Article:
7. I really like the way Kotaku reviews games. They don’t attach a number, but rather bullet the likes and dislikes of a game. I may not always want to read the extensive review, but I’m down to check out the list of things that really sell or don’t sell the game. I don’t always need details since I’ll see them once I play the game.

  8. I agree with this article. Although everyone will have a different opinion regarding how to rate games. personally I prefer reading up on what the game is about, watching videos of gameplay then deciding either to give it a chance or not. If the game has a demo out I would try that out too, but I believe in taking risks.

  9. I’ve never thought about the ‘should-have’ pricing. I think there’s a well-thought out system with it.

    But I’ve been thinking about rating games too, and rating in general, and it much concurs with RisnDevil’s way of rating: use words instead of symbols, numbers or abstract nonsense. Words are a lot more definable, correct and can summarize a game perfectly.

    Now the only question is: what words to use?
    Or do you just come up with words that describe each game perfectly, without having a specific, word-pool to choose from?

  10. Hmm….@RisnDevil actually gave me a bit of an idea, one I didn’t have coming into this post.

    Instead of tiers, though, a game is awarded…erm…awards at the end of the review à la Gamespot (http://i.imgur.com/OI0A6.png).

    Actually, I think the image I just posted shows a great alternative to review scores (though Gamespot continues to use scores as well.)

    ….Why do I never go to Gamespot anymore, again?

  11. Ratings out of 100 are silly. I would much prefer a 5 point system where even a 3 star game is pretty good if average. If there is a problem with price for value, it should just be written in the review. Rating a 3 or 4 sounds much better than a game that gets 60% or 70%.

  12. I may be biased since I made this a part of my private metrics but I like the idea. Game plays like a 1-10, Each component of the game when judged is a 1-10, based upon X amount of playtime and considering the games value as a whole it is worth experiencing at $XX.XX max.

    That, like the $0.25 I found on the ground, is change that I can believe in.

  13. This is weird because, I have created my own ranking system years ago for the Wii games in particular but, it could easily be adapted for any system. Check this out! I don’t mind sharing my logic.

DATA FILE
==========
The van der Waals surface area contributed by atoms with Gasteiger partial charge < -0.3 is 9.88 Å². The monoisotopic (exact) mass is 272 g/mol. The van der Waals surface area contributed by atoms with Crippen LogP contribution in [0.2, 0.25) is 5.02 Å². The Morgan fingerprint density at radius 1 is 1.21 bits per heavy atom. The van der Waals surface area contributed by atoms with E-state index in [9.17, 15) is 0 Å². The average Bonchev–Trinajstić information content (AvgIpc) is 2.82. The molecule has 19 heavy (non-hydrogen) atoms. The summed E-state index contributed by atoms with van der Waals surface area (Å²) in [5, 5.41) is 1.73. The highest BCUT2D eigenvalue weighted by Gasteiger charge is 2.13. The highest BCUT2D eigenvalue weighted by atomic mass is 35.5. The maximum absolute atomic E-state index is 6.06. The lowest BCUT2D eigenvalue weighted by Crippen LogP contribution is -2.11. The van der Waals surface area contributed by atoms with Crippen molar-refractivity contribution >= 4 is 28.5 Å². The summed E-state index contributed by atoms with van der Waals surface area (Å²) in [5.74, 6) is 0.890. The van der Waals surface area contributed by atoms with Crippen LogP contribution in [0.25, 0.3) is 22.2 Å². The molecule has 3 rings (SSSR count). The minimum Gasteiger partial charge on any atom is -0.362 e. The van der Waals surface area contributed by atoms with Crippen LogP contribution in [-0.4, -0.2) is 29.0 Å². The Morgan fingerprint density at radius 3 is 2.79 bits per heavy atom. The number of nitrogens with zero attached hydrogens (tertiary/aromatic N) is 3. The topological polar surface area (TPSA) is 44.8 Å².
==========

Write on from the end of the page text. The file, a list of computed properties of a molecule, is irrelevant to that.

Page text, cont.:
1. (WHAT I LOOK FOR)
    When looking for a new game I now look for length/replay over all things except quality. Quality weighing 60 percent and length/replay weighing the remainder 40 on a purchasable scale. Quality is a big factor in my book and can be broken down into three categories.

    Quality categories
    A. Concept/Vision (30% of 60)
    B. Graphics (15% of 60)
    C. Controls (15% of 60)

    2. (WHAT KEEPS ME)
    length/replay categories are completely subjective, I think it depends on the individual. I can justify Metal Gear Solid:The Twin Snakes as a purchase for me because, it had some replay incentives, dog tags, pictures, outfits, etc. Honestly only to a fan would this matter. This case will make or break the length/replay value. For some it’s online for me I could care less in some cases. Depends on the genre…FPS online preferred for me but, RPG I don’t prefer it in most cases. Even games with no seeming replay value have replay value depending on the individual and how fond they are of the title.This is why I base most of the purchasable title on quality and it’s three counterparts. Because, truthfully the length/replay are needed icing on a cake depending on whether the cake was baked right to your favorite taste. =)

    PS. A game that has a score between 75~100 up for grabs and, on my radar. If I am looking for that genre and game system entertainment atm.